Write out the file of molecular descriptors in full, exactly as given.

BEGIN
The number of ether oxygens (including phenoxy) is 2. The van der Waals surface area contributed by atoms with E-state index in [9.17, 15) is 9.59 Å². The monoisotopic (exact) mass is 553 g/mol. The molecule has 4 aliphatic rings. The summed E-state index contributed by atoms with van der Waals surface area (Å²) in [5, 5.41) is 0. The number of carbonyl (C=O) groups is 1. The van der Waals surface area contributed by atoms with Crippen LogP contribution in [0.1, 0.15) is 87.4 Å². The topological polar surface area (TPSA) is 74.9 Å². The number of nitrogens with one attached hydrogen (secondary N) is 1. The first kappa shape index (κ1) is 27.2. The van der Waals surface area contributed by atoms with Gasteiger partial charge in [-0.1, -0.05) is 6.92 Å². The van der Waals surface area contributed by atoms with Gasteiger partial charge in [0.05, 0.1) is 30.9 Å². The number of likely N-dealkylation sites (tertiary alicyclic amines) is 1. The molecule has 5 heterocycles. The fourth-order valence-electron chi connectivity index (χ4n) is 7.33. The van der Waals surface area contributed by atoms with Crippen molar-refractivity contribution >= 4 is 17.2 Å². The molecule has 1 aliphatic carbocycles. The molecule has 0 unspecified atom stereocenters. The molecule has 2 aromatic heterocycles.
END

The number of ether oxygens (including phenoxy) is 2. The van der Waals surface area contributed by atoms with E-state index in [9.17, 15) is 9.59 Å². The monoisotopic (exact) mass is 553 g/mol. The molecule has 4 aliphatic rings. The summed E-state index contributed by atoms with van der Waals surface area (Å²) in [5, 5.41) is 0. The number of carbonyl (C=O) groups is 1. The van der Waals surface area contributed by atoms with Crippen LogP contribution in [0.1, 0.15) is 87.4 Å². The topological polar surface area (TPSA) is 74.9 Å². The number of nitrogens with one attached hydrogen (secondary N) is 1. The first kappa shape index (κ1) is 27.2. The van der Waals surface area contributed by atoms with Gasteiger partial charge in [-0.1, -0.05) is 6.92 Å². The van der Waals surface area contributed by atoms with Gasteiger partial charge in [0.05, 0.1) is 30.9 Å². The number of likely N-dealkylation sites (tertiary alicyclic amines) is 1. The molecule has 5 heterocycles. The fourth-order valence-electron chi connectivity index (χ4n) is 7.33. The van der Waals surface area contributed by atoms with Crippen molar-refractivity contribution >= 4 is 17.2 Å². The molecule has 1 aliphatic carbocycles. The molecule has 0 unspecified atom stereocenters. The molecule has 2 aromatic heterocycles.